justinebateman.jpgActor and Screen Actors Guild board member Justine Bateman writes about the AFTRA vs SAG battle in this piece entitled, “What’s Really Going on with SAG”:

“There are a lot of e-mails and post going back and forth about issues that aren’t important to SAG members right now.  They are distractions and “straw dogs”, as my friend David Latt calls them.  I wanted to tell you what’s going on with SAG.

“1. POACHING: AFTRA is a scumbag union which has been poaching SAG jobs for years. There’s no confusion about jurisdiction. SAG has work that is recorded, no matter the medium upon which it is recorded, for later play (sitcoms, dramas, films) and AFTRA has live shows (newscasts, talk shows, etc.) and those recorded in a “live manner” (awards shows, Saturday Night Live, and then variety shows and soap operas which used to be live). Pretty simple.

“They decided to widen their purview by going to producers who naturally would have called SAG for a contract and instead offering the producers a cheaper contract. Basically telling the producers they could get you, the actor, to work there for LESS money than they would earn under a SAG contract. Of course the producers, in order to save some money, have taken these AFTRA contracts. So, Dual-Card members, do you feel like you’re getting your money’s worth from AFTRA when you pay your dues? And guess how many news stations are NON-UNION? Don’t you think AFTRA ought to do their proper job and organize those stations? Those huge news cable channels? They haven’t because it’s harder to organize non-union work than it is to poach work that would have already been covered by another union.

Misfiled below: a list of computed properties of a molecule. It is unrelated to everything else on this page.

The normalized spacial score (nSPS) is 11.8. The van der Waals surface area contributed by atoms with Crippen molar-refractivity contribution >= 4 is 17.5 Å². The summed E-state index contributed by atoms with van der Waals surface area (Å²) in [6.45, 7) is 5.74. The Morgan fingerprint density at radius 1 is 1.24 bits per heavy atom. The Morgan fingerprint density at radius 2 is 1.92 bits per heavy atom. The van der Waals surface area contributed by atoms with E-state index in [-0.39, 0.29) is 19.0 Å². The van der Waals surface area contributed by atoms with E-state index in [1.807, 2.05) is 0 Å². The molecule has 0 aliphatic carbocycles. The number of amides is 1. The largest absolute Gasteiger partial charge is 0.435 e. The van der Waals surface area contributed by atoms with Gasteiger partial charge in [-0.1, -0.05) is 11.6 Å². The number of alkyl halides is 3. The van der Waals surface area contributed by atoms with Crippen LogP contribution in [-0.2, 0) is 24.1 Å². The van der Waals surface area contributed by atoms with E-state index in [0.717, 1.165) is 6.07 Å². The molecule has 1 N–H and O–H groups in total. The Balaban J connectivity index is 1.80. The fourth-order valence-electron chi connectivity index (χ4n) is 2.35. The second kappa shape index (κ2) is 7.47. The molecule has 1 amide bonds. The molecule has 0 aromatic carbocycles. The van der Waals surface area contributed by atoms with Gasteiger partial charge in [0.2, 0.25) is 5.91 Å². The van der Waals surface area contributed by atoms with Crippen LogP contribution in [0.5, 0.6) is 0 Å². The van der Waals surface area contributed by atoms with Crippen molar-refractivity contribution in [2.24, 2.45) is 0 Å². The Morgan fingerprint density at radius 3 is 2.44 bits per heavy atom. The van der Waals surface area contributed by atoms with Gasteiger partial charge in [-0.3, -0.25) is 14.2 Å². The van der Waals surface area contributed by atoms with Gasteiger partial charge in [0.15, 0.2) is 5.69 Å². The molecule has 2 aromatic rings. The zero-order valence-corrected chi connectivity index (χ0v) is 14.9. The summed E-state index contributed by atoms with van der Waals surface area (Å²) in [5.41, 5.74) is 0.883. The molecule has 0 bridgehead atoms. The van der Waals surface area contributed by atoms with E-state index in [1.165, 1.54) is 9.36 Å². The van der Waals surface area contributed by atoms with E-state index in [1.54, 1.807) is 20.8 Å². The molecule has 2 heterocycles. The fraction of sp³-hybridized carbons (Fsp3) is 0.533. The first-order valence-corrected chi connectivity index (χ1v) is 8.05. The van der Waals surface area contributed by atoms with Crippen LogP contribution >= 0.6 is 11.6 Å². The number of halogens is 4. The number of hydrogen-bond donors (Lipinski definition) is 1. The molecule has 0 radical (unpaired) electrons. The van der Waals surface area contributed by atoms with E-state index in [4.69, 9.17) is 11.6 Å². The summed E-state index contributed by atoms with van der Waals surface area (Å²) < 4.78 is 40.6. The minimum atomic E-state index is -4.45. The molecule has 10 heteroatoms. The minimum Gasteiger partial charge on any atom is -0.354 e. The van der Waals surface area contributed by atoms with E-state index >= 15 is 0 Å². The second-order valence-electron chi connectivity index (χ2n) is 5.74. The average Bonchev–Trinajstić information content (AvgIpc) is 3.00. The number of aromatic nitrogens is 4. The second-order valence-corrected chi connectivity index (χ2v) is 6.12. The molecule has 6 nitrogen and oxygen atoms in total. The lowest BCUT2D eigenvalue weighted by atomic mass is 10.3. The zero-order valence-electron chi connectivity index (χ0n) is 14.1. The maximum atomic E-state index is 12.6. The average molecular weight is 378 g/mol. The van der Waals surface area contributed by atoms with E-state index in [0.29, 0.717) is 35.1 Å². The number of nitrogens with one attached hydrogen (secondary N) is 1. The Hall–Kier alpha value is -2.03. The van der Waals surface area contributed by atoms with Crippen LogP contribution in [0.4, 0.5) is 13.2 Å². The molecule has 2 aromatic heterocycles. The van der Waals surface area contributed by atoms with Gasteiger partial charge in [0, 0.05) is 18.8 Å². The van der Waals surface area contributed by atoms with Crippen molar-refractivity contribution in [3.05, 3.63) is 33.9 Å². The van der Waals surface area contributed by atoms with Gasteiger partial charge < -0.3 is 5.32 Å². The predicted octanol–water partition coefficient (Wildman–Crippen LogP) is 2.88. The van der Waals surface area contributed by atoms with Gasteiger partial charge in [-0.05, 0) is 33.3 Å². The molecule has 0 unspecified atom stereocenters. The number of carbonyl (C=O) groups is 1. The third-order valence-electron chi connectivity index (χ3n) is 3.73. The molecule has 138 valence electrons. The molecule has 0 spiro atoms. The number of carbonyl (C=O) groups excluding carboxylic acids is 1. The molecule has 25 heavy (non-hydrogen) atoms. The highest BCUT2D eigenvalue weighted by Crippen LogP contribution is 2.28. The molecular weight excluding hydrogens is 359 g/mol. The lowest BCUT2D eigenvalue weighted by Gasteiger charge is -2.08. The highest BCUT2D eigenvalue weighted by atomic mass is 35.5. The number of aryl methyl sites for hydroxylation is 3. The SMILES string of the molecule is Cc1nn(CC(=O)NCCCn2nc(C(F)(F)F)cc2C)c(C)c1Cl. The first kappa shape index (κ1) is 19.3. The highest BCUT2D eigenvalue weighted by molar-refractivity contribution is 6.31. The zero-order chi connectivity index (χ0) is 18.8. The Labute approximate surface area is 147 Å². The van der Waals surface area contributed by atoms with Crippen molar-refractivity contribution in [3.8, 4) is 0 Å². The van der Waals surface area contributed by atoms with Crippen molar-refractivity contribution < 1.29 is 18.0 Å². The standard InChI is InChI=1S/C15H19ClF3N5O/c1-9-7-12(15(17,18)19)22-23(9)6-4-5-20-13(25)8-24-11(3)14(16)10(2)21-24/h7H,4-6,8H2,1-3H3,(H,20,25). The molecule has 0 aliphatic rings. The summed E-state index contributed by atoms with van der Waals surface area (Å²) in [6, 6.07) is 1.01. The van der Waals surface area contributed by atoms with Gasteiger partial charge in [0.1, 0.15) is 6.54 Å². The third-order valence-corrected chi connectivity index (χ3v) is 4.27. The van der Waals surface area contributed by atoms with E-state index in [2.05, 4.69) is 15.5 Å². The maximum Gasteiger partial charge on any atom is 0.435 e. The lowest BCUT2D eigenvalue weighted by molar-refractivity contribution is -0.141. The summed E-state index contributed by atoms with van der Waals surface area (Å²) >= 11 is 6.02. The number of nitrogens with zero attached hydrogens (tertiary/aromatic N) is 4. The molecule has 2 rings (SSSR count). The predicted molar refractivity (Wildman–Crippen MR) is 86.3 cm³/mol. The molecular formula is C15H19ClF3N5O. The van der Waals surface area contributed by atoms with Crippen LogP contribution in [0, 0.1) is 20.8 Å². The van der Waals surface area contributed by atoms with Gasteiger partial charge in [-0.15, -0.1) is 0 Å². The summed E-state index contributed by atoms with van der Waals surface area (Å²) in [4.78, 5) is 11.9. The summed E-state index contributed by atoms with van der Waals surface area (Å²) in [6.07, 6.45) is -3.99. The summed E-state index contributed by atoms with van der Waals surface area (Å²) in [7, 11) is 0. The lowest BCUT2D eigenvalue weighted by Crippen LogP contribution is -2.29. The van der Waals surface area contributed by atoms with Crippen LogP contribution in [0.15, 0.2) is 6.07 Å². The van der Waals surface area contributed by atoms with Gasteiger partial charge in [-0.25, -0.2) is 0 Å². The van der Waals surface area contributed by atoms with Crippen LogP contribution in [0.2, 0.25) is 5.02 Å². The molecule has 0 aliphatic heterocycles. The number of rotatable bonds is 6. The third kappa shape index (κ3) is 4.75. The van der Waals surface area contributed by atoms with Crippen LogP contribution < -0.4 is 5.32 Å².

“2. PHASE ONE: AFTRA has tried to merge with SAG about 16 times over the years. Each time the SAG membership has voted it down. For various and complex reasons, we haven’t wanted to take on their problems (natch). Years ago, though, some of the SAG leadership instituted Phase One in order to pave the way for a merger. Phase One means AFTRA is in the negotiating room with SAG with, hold on, 50% OF THE SAY. They do 0% of Film work and yet get 50% of the say on those contracts. They have on average 3 PrimeTime TV shows and yet they have 50% of the say on those contracts. Additionally, I am told by past members of  SAG negotiating committees that the AFTRA contingency consistently votes AGAINST what the SAG contingency wants in those negotiations with the AMPTP. Do you, as a working SAG member, LIKE THAT? That bothers me a hell of a lot more than whether or not some actor who doesn’t work very much has one vote when it comes to ratify the contract.

“3. SHARED OFFICES: Did you know that there are shared offices all over the country for SAG and AFTRA? Did you know that your dues are financially supporting AFTRA’s presence there? Does that piss you off?

“I want AFTRA out of our back yard. They have destroyed an actors chances of earning a proper living on Basic Cable with their crappy contracts. And now they threaten us by saying they’ll go into the AMPTP early and suggest they’ll try to offer really cheap contracts for Prime Time TV AND FILM? Seriously?